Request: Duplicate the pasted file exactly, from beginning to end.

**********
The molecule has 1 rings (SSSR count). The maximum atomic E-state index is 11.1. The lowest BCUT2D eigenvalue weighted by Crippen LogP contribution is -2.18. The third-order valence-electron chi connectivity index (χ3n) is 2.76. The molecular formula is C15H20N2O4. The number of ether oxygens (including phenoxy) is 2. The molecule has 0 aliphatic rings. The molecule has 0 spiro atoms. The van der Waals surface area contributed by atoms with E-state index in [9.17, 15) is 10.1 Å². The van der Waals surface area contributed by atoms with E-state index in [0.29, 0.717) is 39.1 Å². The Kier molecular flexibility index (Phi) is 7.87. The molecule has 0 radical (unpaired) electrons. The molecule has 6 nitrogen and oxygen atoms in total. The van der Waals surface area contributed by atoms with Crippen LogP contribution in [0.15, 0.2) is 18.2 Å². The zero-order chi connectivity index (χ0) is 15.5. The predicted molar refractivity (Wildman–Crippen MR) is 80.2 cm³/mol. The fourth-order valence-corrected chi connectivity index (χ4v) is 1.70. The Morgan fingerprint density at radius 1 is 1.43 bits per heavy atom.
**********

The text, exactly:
The molecule has 1 rings (SSSR count). The maximum atomic E-state index is 11.1. The lowest BCUT2D eigenvalue weighted by Crippen LogP contribution is -2.18. The third-order valence-electron chi connectivity index (χ3n) is 2.76. The molecular formula is C15H20N2O4. The number of ether oxygens (including phenoxy) is 2. The molecule has 0 aliphatic rings. The molecule has 0 spiro atoms. The van der Waals surface area contributed by atoms with E-state index in [9.17, 15) is 10.1 Å². The van der Waals surface area contributed by atoms with E-state index in [0.29, 0.717) is 39.1 Å². The Kier molecular flexibility index (Phi) is 7.87. The molecule has 0 radical (unpaired) electrons. The molecule has 6 nitrogen and oxygen atoms in total. The van der Waals surface area contributed by atoms with Crippen LogP contribution in [0.15, 0.2) is 18.2 Å². The zero-order chi connectivity index (χ0) is 15.5. The predicted molar refractivity (Wildman–Crippen MR) is 80.2 cm³/mol. The fourth-order valence-corrected chi connectivity index (χ4v) is 1.70. The Morgan fingerprint density at radius 1 is 1.43 bits per heavy atom.